Multiverse Blog

Karin Hauck
/ Categories: In-Focus

My Summer Research Experience Abroad: ASSURE '15

[This week's guest blogger is one of our wonderful summer Space Sciences Lab research interns, Omar Alaryani, a student from United Arab Emirates.]

Upon receiving a call from the Mohammed Bin Rashid Space Centre learning of my acceptance into an undergraduate research program at the University of California Berkeley's Space Sciences Lab, called ASSURE, I felt ecstatic, to say the least. Not only have I never been abroad to perform academic research, but I had never been exposed to a professional scientific working environment like this one. The weeks passed in the blink of an eye and soon I found myself picking films to watch in my excruciatingly cramped plane seat. A couple of naps and meals later, I was alone on the other side of the globe, in the midst of the overwhelming crowds of San Francisco International Airport. Everything worked itself out smoothly and in the next few days made myself comfortable in the warm, welcoming vibes of Berkeley's International House. At around that time, I was first introduced to the Space Sciences Lab.

I met up with my colleagues for the summer, a group of interns with a variety of backgrounds and interests. Dr. Claire Raftery, our cordial supervisor, who simply went by her first name, took us to get our Cal IDs, so we can get on the bus everyday to the lab, and we did just that. We played some icebreaker activities, became familiar with the friendly faces at the lab and got a taste of the place we'd spend our summer at.

Our first week at the Space Sciences Lab was entitled 'Bootcamp' where we went through intensive scientific seminars, project presentations and programming ABC's so we can all play ball when research time begins. These sessions were separated by a potluck lunch, a tour of beautiful UC Berkeley and a math-physics scavenger hunt around SSL. We were assigned our projects for the summer, these ranged from alien hunting to detecting gamma-ray emissions from lightning, each of the interns was up for a distinct challenge. I was given a choice along with a fellow intern from the Emirates to each go for a Mars-related mission. I soon settled for the project involving conductivity calculations of the Martian ionosphere. I found the idea of studying the transfer of electric charges in a planet's atmosphere intriguing. Our first week ended with a trip to the California Academy of Sciences at San Francisco. In addition to learning bits and pieces of information on evolution, earthquakes and amphibians, I familiarized myself with Californian public transportation.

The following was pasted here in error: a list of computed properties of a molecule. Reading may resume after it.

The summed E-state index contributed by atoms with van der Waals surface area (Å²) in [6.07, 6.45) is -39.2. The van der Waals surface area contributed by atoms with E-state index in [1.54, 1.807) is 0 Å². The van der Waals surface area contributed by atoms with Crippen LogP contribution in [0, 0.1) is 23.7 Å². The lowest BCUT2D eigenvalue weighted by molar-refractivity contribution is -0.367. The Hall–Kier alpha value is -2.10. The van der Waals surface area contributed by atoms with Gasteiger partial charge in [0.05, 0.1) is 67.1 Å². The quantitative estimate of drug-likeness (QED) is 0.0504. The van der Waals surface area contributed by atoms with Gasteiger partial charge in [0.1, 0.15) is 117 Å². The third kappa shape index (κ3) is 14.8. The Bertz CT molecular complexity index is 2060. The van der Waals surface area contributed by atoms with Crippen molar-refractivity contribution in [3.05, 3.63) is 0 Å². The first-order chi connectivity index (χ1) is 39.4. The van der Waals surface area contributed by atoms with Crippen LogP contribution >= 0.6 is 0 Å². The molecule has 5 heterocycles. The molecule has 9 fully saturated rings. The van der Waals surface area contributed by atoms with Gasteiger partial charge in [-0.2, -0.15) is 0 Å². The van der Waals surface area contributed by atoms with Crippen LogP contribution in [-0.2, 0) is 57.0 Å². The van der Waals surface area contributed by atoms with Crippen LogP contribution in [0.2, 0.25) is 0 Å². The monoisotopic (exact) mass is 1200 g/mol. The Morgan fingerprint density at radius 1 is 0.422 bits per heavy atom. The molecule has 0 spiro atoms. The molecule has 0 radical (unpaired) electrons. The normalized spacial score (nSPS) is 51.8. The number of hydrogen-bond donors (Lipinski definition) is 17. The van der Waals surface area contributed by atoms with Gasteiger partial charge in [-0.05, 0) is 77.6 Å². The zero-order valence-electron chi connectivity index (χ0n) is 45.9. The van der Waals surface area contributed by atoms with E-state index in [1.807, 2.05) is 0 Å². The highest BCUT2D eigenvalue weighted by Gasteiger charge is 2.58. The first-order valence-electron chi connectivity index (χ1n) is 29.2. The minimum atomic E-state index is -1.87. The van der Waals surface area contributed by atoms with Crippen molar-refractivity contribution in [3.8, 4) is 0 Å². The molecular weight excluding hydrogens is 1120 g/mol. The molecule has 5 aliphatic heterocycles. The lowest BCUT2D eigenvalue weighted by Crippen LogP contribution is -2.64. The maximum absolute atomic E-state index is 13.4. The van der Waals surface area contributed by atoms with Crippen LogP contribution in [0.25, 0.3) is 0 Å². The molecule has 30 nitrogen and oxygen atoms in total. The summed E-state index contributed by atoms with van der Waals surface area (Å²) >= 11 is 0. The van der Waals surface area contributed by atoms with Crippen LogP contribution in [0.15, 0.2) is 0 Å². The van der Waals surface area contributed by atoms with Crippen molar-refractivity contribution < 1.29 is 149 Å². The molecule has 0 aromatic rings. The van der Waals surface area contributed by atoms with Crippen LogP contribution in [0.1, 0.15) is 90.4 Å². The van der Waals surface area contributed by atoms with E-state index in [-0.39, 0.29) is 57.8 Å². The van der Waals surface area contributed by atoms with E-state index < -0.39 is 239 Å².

Starting out my work at the laboratory in the following weeks took a few days to get used to. Programming in the Interactive Data Language (IDL) was anything but intuitive, and I started wondering why space scientists use this outdated syntax. After a few weeks however, I pulled through, and I began writing up walls of code. My research involved reading lots of previous papers where similar conductivity calculations were performed for Titan - a moon of Saturn - using flyby data, along with gathering knowledge on plasma physics and atmospheric sciences. I've soon realized that scientific research is filled with imperfections, where we make do with the data that's available, make sound decisions when it comes to following assumptions, and relentlessly try and try again even when you're not seeing any results.

Meanwhile through my weeks of work at the lab, I had a few kickback days where Claire arranged trips for us to see the Googleplex at Mountain View and Lick Observatory up at Mount Hamilton near San Jose. I've also managed to get away with spending every weekend in a different city at and around the Bay Area, exploring and getting to know new people. With a balance between work time and late night excursions, I've realized how valuable my time has been over here, where this experience has been far from strictly scientific or academic and has turned out to be character-building through experiences that I can carry along with me for the rest of my life.

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